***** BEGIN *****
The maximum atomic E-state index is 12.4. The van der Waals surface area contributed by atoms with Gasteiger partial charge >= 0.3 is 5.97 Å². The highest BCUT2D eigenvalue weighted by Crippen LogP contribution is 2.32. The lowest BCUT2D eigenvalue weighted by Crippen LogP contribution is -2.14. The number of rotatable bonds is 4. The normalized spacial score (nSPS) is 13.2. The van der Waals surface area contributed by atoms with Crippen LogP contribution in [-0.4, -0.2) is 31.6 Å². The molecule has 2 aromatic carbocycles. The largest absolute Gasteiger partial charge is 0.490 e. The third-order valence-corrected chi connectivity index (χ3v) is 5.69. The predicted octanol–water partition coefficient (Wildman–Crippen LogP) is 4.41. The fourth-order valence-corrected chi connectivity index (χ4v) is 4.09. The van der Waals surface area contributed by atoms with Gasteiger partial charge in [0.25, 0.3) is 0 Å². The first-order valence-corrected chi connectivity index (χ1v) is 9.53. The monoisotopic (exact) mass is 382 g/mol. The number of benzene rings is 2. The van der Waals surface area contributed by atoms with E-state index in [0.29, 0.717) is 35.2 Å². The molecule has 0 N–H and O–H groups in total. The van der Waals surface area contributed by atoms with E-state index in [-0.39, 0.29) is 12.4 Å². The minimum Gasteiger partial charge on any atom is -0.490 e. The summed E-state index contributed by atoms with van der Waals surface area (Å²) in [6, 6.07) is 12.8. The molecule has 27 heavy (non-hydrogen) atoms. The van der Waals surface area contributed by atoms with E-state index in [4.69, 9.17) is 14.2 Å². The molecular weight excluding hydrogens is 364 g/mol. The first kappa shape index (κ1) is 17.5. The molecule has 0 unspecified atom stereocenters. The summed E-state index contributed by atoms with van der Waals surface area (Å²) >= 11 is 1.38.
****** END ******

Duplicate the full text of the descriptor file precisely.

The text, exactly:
The maximum atomic E-state index is 12.4. The van der Waals surface area contributed by atoms with Gasteiger partial charge >= 0.3 is 5.97 Å². The highest BCUT2D eigenvalue weighted by Crippen LogP contribution is 2.32. The lowest BCUT2D eigenvalue weighted by Crippen LogP contribution is -2.14. The number of rotatable bonds is 4. The normalized spacial score (nSPS) is 13.2. The van der Waals surface area contributed by atoms with Crippen LogP contribution in [-0.4, -0.2) is 31.6 Å². The molecule has 2 aromatic carbocycles. The largest absolute Gasteiger partial charge is 0.490 e. The third-order valence-corrected chi connectivity index (χ3v) is 5.69. The predicted octanol–water partition coefficient (Wildman–Crippen LogP) is 4.41. The fourth-order valence-corrected chi connectivity index (χ4v) is 4.09. The van der Waals surface area contributed by atoms with Gasteiger partial charge in [0.25, 0.3) is 0 Å². The first-order valence-corrected chi connectivity index (χ1v) is 9.53. The monoisotopic (exact) mass is 382 g/mol. The number of benzene rings is 2. The van der Waals surface area contributed by atoms with E-state index in [0.29, 0.717) is 35.2 Å². The molecule has 0 N–H and O–H groups in total. The van der Waals surface area contributed by atoms with E-state index in [-0.39, 0.29) is 12.4 Å². The minimum Gasteiger partial charge on any atom is -0.490 e. The summed E-state index contributed by atoms with van der Waals surface area (Å²) in [6, 6.07) is 12.8. The molecule has 27 heavy (non-hydrogen) atoms. The van der Waals surface area contributed by atoms with E-state index in [4.69, 9.17) is 14.2 Å². The molecular weight excluding hydrogens is 364 g/mol. The first kappa shape index (κ1) is 17.5. The molecule has 0 unspecified atom stereocenters. The summed E-state index contributed by atoms with van der Waals surface area (Å²) >= 11 is 1.38.